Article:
Introduction to Passive Optical Network (PON)

Seen from the entire network structures,the Passive Optical Network (PON) market is in a high-growth period due to the ongoing deployments of Fiber to the Home (FTTH) networks

Seen from the entire network structures,the Passive Optical Network (PON) market is in a high-growth period due to the ongoing deployments of Fiber to the Home (FTTH) networks.today, we mainly Introduce Passive Optical Network (PON).

What does Passive Optical Network (PON)mean?

A passive optical network (PON) is a cabling system that uses optical fibers and optical splitters to deliver services to multiple access points. A PON system can be fiber-to-the-curb (FTTC), fiber-to-the-building (FTTB) or fiber-to-the-home (FTTH). A PON system consists of optical line termination (OLT) at the communication provider’s end and a number of optical network units (ONUs) at the user’s end. The term “passive” simply means that there are no power requirements while the network is up and running.

 

A PON consists of an optical line terminal (OLT) at the service provider’s central office (hub) and a number of optical network units (ONUs) or optical network terminals (ONTs), near end users. A PON reduces the amount of fiber and central office equipment required compared with point-to-point architectures. A passive optical network is a form of fiber-optic access network.In most cases, downstream signals are broadcast to all premises sharing multiple fibers. Encryption can prevent eavesdropping.upstream signals are combined using a multiple access protocol, usually time division multiple access (TDMA).

What is PON 2.jpg.png

 

Feature

A PON takes advantage of wavelength division multiplexing (WDM), using one wavelength for downstream traffic and another for upstream traffic on a single mode fiber (ITU-T G.652). BPON, EPON, GEPON, and GPON have the same basic wavelength plan and use the 1490 nanometer (nm) wavelength for downstream traffic and 1310 nm wavelength for upstream traffic. most common is 28 dB of loss budget for both BPON and GPON, but products have been announced using less expensive optics as well. 28 dB corresponds to about 20 km with a 32-way split. Forward error correction (FEC) may provide for another 2–3 dB of loss budget on GPON systems. As optics improve, the 28 dB budget will likely increase. Although both the GPON and EPON protocols permit large split ratios (up to 128 subscribers for GPON, up to 32,768 for EPON), in practice most PONs are deployed with a split ratio of 1:32 or smaller.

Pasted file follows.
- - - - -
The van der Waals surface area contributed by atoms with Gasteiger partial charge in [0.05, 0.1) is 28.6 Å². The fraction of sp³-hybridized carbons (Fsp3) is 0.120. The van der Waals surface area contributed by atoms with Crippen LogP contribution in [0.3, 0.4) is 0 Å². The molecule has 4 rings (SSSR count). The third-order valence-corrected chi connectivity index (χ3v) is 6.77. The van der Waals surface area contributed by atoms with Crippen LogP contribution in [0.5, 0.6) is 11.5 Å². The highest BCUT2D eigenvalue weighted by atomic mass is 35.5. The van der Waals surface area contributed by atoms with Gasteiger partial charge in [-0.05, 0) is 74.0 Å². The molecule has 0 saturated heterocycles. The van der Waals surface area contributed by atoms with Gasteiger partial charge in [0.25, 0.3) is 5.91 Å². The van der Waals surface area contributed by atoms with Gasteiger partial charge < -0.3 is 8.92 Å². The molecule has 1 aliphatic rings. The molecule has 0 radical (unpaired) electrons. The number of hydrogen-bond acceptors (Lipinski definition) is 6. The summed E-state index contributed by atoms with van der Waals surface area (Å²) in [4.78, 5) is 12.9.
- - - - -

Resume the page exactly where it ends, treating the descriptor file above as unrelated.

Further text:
A PON consists of a central office node, called an optical line terminal (OLT), one or more user nodes, called optical network units (ONUs) or optical network terminals (ONTs), and the fibers and splitters between them, called the optical distribution network (ODN). “ONT” is an ITU-T term to describe a single-tenant ONU. In multiple-tenant units, the ONU may be bridged to a customer premises device within the individual dwelling unit using technologies such as Ethernet over twisted pair, G.hn (a high-speed ITU-T standard that can operate over any existing home wiring – power lines, phone lines and coaxial cables) or DSL. An ONU is a device that terminates the PON and presents customer service interfaces to the user. Some ONUs implement a separate subscriber unit to provide services such as telephony, Ethernet data, or video.

An OLT provides the interface between a PON and a service provider′s core network. These typically include:

  • IP traffic over Fast Ethernet, gigabit Ethernet, or 10 Gigabit Ethernet;
  • Standard TDM interfaces such as SDH/SONET;
  • ATM UNI at 155–622 Mbit/s.

functions are separated into two parts:

  • The ONU, which terminates the PON and presents a converged interface—such as DSL, coaxial cable, or multiservice Ethernet—toward the user;
  • Network termination equipment (NTE), which inputs the converged interface and outputs native service interfaces to the user, such as Ethernet and POTS.

 

The Benefits of PON

As early as before, PONs began appearing in corporate networks. Users were adopting these networks because they were cheaper, faster, lower in power consumption, easier to provision for voice, data and video, and easier to manage, since they were originally designed to connect millions of homes for telephone, Internet and TV services.Passive Optical Networks (PON) provide high-speed, high-bandwidth and secure voice, video and data service delivery over a combined fiber network.

The main benefits of PON as below:

  • Lower network operational costs
  • Elimination of Ethernet switches in the network
  • Elimination of recurring costs associated with a fabric of Ethernet switches in the network
  • Lower installation (CapEx) costs for a new or upgraded network (min 200 users)
  • Lower network energy (OpEx) costs
  • Less network infrastructure
  • You can reclaim wiring closet (IDF) real estate
  • Large bundles of copper cable are replaced with small single mode optical fiber cable
  • PON provides increased distance between data center and desktop (>20 kilometers)
  • Network maintenance is easier and less expensive

 

Conclusion

According to the above article, you may have a understanding of the passive optical network.A PON network eliminates the need for switches and a wiring closet, which means fewer points of failure. Fiber-Mart manufactures and offers customized services. any question pls welcome to visit www.fiber-mart.com or contact us.E-mail: service@fiber-mart.com

Author: Fiber-MART.COM

eShop of Fiber Optic Network, Fiber Cables & Tools

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